• Let fate decide. If you have decision paralysis and you’re stuck between a few options, you can do a little test. Write down your options on paper and fold them up, then pick one at random.

    If you found yourself hoping for one option over the other or feel disappointed by what you chose, it could be a sign that you do know which option you really want. Even if you don’t get an emotional response to your choice, you’ll at least have a good option that was picked fairly.

  • Know your strengths. Knowing what you’re good at can help you arrive at a decision. Maybe you’re good at being decisive, or perhaps you’re good at thinking through things thoroughly. Leverage your skills for making your decision, and you’ll find that it’s easier to arrive at a choice.

Examples of How to Make a Decision at Work

Here are some examples of these decision-making principles in action.

Example 1: Choosing a Major

Sam is going into her sophomore year of college and needs to declare a major. She is interested in both biology and chemistry and can’t decide which she wants to do. To help her make her decision, she talks with her guidance counselor, who shows her what her degree plan and career options would look like for each one.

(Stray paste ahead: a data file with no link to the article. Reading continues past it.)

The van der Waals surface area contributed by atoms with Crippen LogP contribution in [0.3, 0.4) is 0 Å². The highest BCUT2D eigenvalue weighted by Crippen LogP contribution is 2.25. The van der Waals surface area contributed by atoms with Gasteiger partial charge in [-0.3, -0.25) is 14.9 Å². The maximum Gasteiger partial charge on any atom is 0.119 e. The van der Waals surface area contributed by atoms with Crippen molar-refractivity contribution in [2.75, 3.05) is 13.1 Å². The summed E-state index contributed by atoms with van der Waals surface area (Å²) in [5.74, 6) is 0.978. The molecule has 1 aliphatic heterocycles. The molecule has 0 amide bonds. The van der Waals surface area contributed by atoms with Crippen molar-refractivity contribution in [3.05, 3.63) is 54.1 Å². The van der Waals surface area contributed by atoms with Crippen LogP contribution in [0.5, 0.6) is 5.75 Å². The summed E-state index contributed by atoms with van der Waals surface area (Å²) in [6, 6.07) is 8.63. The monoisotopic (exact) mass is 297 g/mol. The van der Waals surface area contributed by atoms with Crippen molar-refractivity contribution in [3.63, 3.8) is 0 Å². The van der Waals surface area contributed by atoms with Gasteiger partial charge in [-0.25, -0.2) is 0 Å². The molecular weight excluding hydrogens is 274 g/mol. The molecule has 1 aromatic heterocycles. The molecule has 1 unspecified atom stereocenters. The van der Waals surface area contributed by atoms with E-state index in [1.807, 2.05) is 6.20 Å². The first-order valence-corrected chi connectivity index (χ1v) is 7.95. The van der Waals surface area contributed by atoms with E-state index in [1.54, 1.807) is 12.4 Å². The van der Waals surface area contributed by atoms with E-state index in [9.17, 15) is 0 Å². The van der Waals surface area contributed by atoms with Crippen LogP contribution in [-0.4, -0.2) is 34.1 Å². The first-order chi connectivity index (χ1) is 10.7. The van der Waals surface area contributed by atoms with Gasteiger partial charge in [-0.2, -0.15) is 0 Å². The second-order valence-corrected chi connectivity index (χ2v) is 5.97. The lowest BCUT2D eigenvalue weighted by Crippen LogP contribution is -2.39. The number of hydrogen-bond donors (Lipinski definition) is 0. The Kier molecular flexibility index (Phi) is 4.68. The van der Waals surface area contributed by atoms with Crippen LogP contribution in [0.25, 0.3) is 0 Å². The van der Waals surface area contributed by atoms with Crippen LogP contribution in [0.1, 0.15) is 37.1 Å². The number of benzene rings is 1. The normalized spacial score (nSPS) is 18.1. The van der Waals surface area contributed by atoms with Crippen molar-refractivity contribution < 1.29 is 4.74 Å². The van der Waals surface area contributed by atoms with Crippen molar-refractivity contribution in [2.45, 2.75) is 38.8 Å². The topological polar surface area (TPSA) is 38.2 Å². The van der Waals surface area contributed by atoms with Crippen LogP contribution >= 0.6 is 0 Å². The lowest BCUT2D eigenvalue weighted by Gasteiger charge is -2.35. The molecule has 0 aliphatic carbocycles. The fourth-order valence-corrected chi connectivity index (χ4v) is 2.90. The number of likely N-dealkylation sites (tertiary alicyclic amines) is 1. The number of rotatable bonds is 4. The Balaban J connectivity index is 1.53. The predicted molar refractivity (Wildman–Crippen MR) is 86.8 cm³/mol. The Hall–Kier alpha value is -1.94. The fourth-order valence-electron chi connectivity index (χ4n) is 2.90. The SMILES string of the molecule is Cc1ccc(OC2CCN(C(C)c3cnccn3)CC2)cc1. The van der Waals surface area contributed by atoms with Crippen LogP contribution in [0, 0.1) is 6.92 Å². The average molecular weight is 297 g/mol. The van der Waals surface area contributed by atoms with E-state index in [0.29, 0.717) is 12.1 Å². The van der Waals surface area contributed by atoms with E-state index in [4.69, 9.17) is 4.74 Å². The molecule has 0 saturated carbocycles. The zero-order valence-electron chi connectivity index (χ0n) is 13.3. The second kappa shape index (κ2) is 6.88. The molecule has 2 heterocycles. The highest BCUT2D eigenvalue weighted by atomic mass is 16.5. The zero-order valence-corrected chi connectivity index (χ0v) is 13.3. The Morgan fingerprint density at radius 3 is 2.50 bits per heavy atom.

Sam realized that she would rather work with people or animals than in a lab, and her guidance counselor told her that pursuing a degree in chemistry would likely send her on a career path where she’d work in lab-based research.

Thanks to her knowing this about herself and the input from her advisor, she decided to choose biology.

Example 2: Choosing a New Manager

John is a high-level manager, and one of the team managers under him is leaving the company. John needs to decide whether he should promote one of his employees to fill the position or hire someone from the outside.

He set aside some time in his schedule so he could think undisturbed and met with a few of his peers who had gone through similar situations to hear their perspectives.

He realized that the main decision he needed to make was if any of his employees were qualified for the role. Since they had all been hired less than a year earlier and had minimal previous experience, he decided they were not qualified. So, the decision was made: He would go with the outside hire.

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Amanda Covaleski

Amanda is a writer with experience in various industries, including travel, real estate, and career advice. After taking on internships and entry-level jobs, she is familiar with the job search process and landing that crucial first job. Included in her experience is work at an employer/intern matching startup where she marketed an intern database to employers and supported college interns looking for work experience.